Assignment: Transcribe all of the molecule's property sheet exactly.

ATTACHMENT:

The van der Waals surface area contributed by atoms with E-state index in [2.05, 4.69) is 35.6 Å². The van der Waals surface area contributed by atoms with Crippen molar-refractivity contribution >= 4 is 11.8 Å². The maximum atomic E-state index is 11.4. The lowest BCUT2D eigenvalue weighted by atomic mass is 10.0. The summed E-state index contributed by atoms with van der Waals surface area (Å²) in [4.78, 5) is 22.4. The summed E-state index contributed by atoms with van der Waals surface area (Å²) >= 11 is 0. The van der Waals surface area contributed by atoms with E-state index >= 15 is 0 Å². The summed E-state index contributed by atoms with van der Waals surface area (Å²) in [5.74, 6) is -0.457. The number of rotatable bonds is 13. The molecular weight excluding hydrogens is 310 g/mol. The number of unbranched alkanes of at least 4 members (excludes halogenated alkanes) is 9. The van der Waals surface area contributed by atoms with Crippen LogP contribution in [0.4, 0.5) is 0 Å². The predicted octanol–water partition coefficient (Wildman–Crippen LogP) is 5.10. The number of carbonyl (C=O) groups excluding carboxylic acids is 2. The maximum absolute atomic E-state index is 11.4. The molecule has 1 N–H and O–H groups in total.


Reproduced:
The van der Waals surface area contributed by atoms with E-state index in [2.05, 4.69) is 35.6 Å². The van der Waals surface area contributed by atoms with Crippen molar-refractivity contribution >= 4 is 11.8 Å². The maximum atomic E-state index is 11.4. The lowest BCUT2D eigenvalue weighted by atomic mass is 10.0. The summed E-state index contributed by atoms with van der Waals surface area (Å²) in [4.78, 5) is 22.4. The summed E-state index contributed by atoms with van der Waals surface area (Å²) >= 11 is 0. The van der Waals surface area contributed by atoms with E-state index >= 15 is 0 Å². The summed E-state index contributed by atoms with van der Waals surface area (Å²) in [5.74, 6) is -0.457. The number of rotatable bonds is 13. The molecular weight excluding hydrogens is 310 g/mol. The number of unbranched alkanes of at least 4 members (excludes halogenated alkanes) is 9. The van der Waals surface area contributed by atoms with Crippen LogP contribution in [0.4, 0.5) is 0 Å². The predicted octanol–water partition coefficient (Wildman–Crippen LogP) is 5.10. The number of carbonyl (C=O) groups excluding carboxylic acids is 2. The maximum absolute atomic E-state index is 11.4. The molecule has 1 N–H and O–H groups in total.